Infrastructure (like Manchester's Roundabout) can be a stimulus and a driver of private sector growth. As I've been visiting employers around the state, especially manufacturers, they have many jobs available in Vermont — but they can't find workers qualified to fill them. At the same time, we don't have enough Vermonters continuing their education or training beyond high school. We do a good job of graduating kids from high school, but when it comes to continuation of education, we're at the bottom of the pack.
Connecting our tech centers and higher education centers with our employers is very critical to the future of our economy to break the cycle of poverty.
JOURNAL: What is your view on the legalization of marijuana?
MINTER: If the Legislature legalizes marijuana next spring, I will support it. But for the governor, it's about how we implement it and for me there will be a high bar of implementation.
I'm concerned about three things: (1) how will we regulate and distribute it, (2) it should be accompanied by education and prevention programs and (3) I'm also quite concerned about finding a way of enforcing impaired driver laws.
JOURNAL: Heroin and abuse of other opiates continues to seem like a growing problem in Vermont. What would you do to turn that around?
MINTER: It's one of the top challenges confronting the state. It impacts our criminal justice system and healthcare providers. Project Vision in Rutland is an example of an integrated approach to combatting heroin — a broad array of service providers working as a team. We have a hub-and-spoke treatment system that is very quickly getting up and running. It's trying to keep up with the escalating problem. We have to continue that and (also look) at prescribing habits. That's where it begins, where people are coming out of a hospital with some kind of pain and the over-medication they are getting to treat that pain. I know doctors are really beginning to collaborate on what are the right and wrong prescription habits — and then how not to allow patients to go from doctor to doctor to get those kinds of medicines.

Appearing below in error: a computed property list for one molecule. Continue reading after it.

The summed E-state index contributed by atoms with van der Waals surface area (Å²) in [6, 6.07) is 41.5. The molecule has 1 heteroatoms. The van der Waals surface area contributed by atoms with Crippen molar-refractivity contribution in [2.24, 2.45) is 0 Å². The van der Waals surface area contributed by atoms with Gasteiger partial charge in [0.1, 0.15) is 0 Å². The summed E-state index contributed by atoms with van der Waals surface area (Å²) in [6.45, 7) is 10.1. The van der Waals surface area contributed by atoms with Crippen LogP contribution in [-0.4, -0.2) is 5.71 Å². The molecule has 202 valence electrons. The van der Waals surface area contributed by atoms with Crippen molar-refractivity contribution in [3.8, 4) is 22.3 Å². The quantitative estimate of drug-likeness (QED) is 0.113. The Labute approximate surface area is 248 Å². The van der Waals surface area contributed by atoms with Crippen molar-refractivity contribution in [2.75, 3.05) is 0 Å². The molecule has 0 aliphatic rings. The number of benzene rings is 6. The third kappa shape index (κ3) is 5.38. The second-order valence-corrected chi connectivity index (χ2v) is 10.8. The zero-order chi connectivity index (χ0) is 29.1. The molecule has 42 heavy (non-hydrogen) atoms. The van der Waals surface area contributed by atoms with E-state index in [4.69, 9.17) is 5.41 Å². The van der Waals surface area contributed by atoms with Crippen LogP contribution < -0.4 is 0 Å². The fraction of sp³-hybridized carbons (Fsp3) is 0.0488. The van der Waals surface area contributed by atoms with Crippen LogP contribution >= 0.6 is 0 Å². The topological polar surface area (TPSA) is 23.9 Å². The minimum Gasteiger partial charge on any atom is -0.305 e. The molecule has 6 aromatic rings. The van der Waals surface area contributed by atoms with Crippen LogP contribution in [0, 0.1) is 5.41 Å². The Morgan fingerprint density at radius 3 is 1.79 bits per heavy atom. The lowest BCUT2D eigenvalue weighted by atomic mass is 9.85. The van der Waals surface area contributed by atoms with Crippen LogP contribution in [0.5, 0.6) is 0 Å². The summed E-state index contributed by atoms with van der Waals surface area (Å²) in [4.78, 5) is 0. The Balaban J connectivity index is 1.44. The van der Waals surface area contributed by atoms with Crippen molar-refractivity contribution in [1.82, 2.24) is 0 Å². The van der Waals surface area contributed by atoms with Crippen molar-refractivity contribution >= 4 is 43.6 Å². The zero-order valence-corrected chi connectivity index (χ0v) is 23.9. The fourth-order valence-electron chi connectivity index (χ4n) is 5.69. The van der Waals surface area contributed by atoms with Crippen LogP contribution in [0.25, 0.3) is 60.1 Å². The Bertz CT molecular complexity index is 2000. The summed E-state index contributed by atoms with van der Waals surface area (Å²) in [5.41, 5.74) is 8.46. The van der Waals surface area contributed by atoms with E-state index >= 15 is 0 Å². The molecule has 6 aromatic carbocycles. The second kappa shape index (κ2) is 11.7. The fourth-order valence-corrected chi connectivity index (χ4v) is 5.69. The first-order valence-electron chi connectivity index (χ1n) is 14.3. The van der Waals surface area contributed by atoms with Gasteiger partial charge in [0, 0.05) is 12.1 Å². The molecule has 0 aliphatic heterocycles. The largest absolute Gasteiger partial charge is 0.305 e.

JOURNAL: What is your view on Act 46, the education governance overhaul legislation passed last spring?
MINTER: I think Act 46 is moving us in the right direction and I support the goals — quality, equity and efficiency. We have to come to terms with the fact that student enrollment is declining precipitously and will continue to decline and that the number of school buildings we have cannot be afforded in the same way they are today. It is a future-looking bill.
I am opposed to the (spending) caps that were provided — which I think will have a detrimental effect on many schools ... particularly at a time when we're trying to have what are very difficult conversations about the future. I also think the time line is too tight.
I think it makes sense to regionalize — to look regionally with one budget, one lens, about how we can best utilize the assets of all the schools. There could be an opportunity to think differently about how some of the school buildings are used. There are many different community needs that could possibly be utilized by a school with a declining enrollment, which doesn't mean give up the building, but think differently about the future, because the needs of our community are changing with our aging demographics. These are not easy conversations to have but I think they do have to happen.